Wednesday, February 28, 2018

Death in the Mexican League.

“Estuardo Lambresas,” Hector began. We were on a nighttime bus ride, through the desert going from one ballpark to the next. I don’t remember where we had played, whether we had won, or more likely, lost, or where we were going. It was a nighttime bus ride like a hundred other nighttime bus rides that summer 43 years ago when I played my sole season for the Seraperos de Saltillo in the Mexican Baseball League.

It was dark on the bus, almost as dark as the inky night outside, without much more noise than the pinging clackety of a too small diesel engine propelling a too old bus and two dozen men snoring and coughing and snoring some more through the smolder of another desert night.

I sat in my usual seat, alone, on the driver’s side of the bus, two back from Gordo Batista, our third-string catcher and part-time bus-driver. Mi padre Mexicano, my manager, mi amigo viejo, Hector Quesadilla sat across from me. We lay on our seats, bent at the knees, feet on the floor, feeling the rattle of the potholed road through the linoleum of the floor of the old wheezing bus.

I closed my eyes and thought about the night. I thought about the days ahead of me. I thought about Karmen Rodriguez, my first girlfriend and how I would leave her when the season was over. I thought about my parents back in New York who warned me that going south to play ball instead of matriculating at Columbia in New York City where I had been accepted that Spring would ruin my life, though I was just 17—I had been skipped ahead a year from fourth to sixth grade—and was still ahead of the game, my age peers not going to college for another 12 months. I thought about the games I played that season and the games to come.

Hector lay across from me and began. “Estuardo Lambresas,” he began, “you have heard of him? He was a left-handed pitcher—the best in the league in the mid-60s for the Toros de Tijuana. He was our Koufax, our Marichal, our Gibson.”

“Koufax went four years without losing hardly a game.”

Hector sat up in his seat and grabbed a bat from the green canvas bat duffle on the seat behind him. He took a ball and bounced the ball up and down on the bat 20 times, 40 times, 100 times. I tried the trick myself now and again, and never got to over 14. Hector, who retired with 2280 hits in a Mexican League Hall-of-Fame career, could endlessly go on.

“Lambresas was a smart man. Like you are a smart boy. Like you, he knew the Latin language and also mathematics. But he did not in school learn Latin and mathematics, because his parents could not afford to send him to school in his neighborhood in Mexico City.

“Instead he would climb on top of the school house and listen through the chimney to the teachers teaching below. In this way, through the soot of a chimney, Lambresas became an educated man.”

Hector stopped with the bat and ball and reached into the jacket of his windbreaker. He took out a brightly-colored box of Chicklets and handed me the package. I took two pieces—I couldn’t see the colors and lay back down on my bench seat.

“Why did he not go Norte, Lambresas?” I asked. The bus took a long slow turn and ahead through the front windshield I could see the flicker of lights from a faraway city. Gordo Batista downshifted the bus as the road grew more windy as we headed along. The gears ground like the teeth of a bum sleeping off a three-day bender.

“Lambresas killed a man,” Hector said. He once again picked up a bat and volleyed the ball with it. I counted to 58 before the ball went askew and he caught it with his left hand.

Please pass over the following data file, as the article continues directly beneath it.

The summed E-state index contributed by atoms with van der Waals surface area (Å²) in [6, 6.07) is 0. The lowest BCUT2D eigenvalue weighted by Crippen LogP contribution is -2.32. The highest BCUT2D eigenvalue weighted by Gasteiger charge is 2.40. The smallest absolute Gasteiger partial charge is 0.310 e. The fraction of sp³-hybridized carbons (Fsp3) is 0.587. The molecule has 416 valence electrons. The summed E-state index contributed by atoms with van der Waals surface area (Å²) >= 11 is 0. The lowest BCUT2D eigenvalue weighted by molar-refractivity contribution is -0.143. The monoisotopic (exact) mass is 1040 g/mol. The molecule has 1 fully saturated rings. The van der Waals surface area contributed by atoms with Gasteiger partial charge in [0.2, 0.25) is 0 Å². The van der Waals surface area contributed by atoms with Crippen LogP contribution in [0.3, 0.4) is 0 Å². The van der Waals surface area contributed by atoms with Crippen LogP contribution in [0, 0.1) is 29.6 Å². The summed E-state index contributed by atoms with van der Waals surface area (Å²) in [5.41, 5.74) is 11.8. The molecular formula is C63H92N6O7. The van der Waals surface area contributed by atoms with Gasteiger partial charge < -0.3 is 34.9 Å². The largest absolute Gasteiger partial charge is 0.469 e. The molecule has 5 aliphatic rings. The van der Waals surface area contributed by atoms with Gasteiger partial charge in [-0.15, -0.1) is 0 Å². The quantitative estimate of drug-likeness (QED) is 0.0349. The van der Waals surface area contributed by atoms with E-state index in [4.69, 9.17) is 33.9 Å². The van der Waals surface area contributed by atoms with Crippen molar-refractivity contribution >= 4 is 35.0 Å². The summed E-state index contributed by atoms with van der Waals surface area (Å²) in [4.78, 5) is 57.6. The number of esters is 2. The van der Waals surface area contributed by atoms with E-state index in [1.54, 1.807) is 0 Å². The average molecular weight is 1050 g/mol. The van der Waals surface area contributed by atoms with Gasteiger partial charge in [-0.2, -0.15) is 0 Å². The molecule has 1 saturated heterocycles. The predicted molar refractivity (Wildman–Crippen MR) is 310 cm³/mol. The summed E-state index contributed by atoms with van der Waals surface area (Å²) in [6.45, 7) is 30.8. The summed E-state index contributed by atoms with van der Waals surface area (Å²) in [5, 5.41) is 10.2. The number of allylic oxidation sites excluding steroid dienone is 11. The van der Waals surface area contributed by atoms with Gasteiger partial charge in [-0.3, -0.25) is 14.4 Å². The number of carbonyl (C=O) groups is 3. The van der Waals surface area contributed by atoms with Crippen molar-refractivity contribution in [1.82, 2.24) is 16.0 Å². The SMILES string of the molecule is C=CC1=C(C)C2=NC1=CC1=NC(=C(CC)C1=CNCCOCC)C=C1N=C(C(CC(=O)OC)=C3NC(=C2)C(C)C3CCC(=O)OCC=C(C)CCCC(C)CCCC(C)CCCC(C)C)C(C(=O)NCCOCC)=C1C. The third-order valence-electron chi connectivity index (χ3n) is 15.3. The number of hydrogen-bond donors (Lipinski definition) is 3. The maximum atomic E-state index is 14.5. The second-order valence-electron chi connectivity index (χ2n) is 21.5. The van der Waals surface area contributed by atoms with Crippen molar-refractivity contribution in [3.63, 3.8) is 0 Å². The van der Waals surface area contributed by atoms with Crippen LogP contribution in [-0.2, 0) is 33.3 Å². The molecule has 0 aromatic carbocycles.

“Leandro Prados de la Escosura was at the plate. He was not much older than you are today and was already in his second season. He was rookie-of-the-year for Torreon the year before and led the entire league with 38 homeruns. No one else hit more than 25.”

I chewed in silence for a minute. Hector ping-ponged the ball off his bat. Up in front of us Batista was wiping the steam of humidity off the windshield with a rag he kept for that purpose near the gear shift. The lights of the faraway city were growing closer.

“Escosura was a stubborn man. And Lambresas matched him for stubbornness. In baseball, the greatest battle is for the inside of the plate. Escosura wanted to keep Lambresas’ pitches out over the middle where his power was. And Lambresas wanted to keep the ball in, where his fastball was dominant.”

“This in baseball doesn’t change,” I said. “No batter likes the inside pitch. Not even the Splendid Splinter.”

“He hit .406 in 1941 because they couldn’t pitch him in.”

The old bus hit a pothole and Hector’s bat missed the ball. It fell to the linoleum floor and rolled down the end of the long vehicle. Hector found another ball and started his game again.

“Lambresas pitched one inside. Escosura did not move. The ball hit the boy in his head. His left temple. We did not wear the plastic helmets for safety that we wear today.

“Escosura went down. One sportswriter for the newspaper said ‘he flowed down like flour out of a chute.’ Collapsed. He looked like a pile of dirt and uniform. A crowd gathered around Escosura, a doctor from the stands, the three umpires and twenty players from each team. He was dead by the time the ambulance came five minutes later.”

Hector batted the ball. I counted his repetitions to 120 before he cued one and caught the ball left-handed.

“Lambresas was ruined from that. He could not any longer throw inside. He was afraid of the death in his arm. His pitches were out over the plate with his pitches and then it became that he could be hit. He lost more than he won. In a year or maybe two, he was out of the league.”

Up ahead, Batista steered the bus into a motel parking lot. Hector banged on the floor of the bus the fat end of his bat. The noise woke up half the team. And they woke up the other half.